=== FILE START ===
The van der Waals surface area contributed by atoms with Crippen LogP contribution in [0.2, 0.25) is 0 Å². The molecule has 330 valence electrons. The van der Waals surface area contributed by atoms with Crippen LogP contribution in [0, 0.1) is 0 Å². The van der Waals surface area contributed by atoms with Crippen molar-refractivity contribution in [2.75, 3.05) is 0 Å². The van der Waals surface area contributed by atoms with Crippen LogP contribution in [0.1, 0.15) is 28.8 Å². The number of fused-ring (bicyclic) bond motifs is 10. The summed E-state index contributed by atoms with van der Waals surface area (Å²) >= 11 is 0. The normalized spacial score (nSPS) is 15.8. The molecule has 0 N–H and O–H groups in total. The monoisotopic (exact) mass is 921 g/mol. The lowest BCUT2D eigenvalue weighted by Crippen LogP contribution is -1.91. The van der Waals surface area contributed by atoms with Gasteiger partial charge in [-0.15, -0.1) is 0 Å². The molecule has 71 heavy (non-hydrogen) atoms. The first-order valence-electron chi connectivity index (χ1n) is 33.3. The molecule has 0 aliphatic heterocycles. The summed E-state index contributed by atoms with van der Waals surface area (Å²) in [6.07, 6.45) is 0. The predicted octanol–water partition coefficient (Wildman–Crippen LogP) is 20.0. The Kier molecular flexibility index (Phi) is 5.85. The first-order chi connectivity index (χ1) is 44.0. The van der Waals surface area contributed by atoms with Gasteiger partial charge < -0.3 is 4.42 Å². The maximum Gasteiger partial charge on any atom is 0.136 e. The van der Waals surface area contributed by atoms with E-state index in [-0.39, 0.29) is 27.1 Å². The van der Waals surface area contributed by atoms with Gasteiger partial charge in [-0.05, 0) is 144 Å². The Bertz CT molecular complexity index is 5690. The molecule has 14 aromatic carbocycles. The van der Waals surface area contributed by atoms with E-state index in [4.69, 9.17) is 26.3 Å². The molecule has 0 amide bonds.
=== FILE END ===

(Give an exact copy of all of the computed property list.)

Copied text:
The van der Waals surface area contributed by atoms with Crippen LogP contribution in [0.2, 0.25) is 0 Å². The molecule has 330 valence electrons. The van der Waals surface area contributed by atoms with Crippen LogP contribution in [0, 0.1) is 0 Å². The van der Waals surface area contributed by atoms with Crippen molar-refractivity contribution in [2.75, 3.05) is 0 Å². The van der Waals surface area contributed by atoms with Crippen LogP contribution in [0.1, 0.15) is 28.8 Å². The number of fused-ring (bicyclic) bond motifs is 10. The summed E-state index contributed by atoms with van der Waals surface area (Å²) >= 11 is 0. The normalized spacial score (nSPS) is 15.8. The molecule has 0 N–H and O–H groups in total. The monoisotopic (exact) mass is 921 g/mol. The lowest BCUT2D eigenvalue weighted by Crippen LogP contribution is -1.91. The van der Waals surface area contributed by atoms with Gasteiger partial charge in [-0.15, -0.1) is 0 Å². The molecule has 71 heavy (non-hydrogen) atoms. The first-order valence-electron chi connectivity index (χ1n) is 33.3. The molecule has 0 aliphatic heterocycles. The summed E-state index contributed by atoms with van der Waals surface area (Å²) in [6.07, 6.45) is 0. The predicted octanol–water partition coefficient (Wildman–Crippen LogP) is 20.0. The Kier molecular flexibility index (Phi) is 5.85. The first-order chi connectivity index (χ1) is 44.0. The van der Waals surface area contributed by atoms with Gasteiger partial charge < -0.3 is 4.42 Å². The maximum Gasteiger partial charge on any atom is 0.136 e. The van der Waals surface area contributed by atoms with E-state index in [-0.39, 0.29) is 27.1 Å². The van der Waals surface area contributed by atoms with Gasteiger partial charge in [-0.05, 0) is 144 Å². The Bertz CT molecular complexity index is 5690. The molecule has 14 aromatic carbocycles. The van der Waals surface area contributed by atoms with E-state index in [4.69, 9.17) is 26.3 Å². The molecule has 0 amide bonds.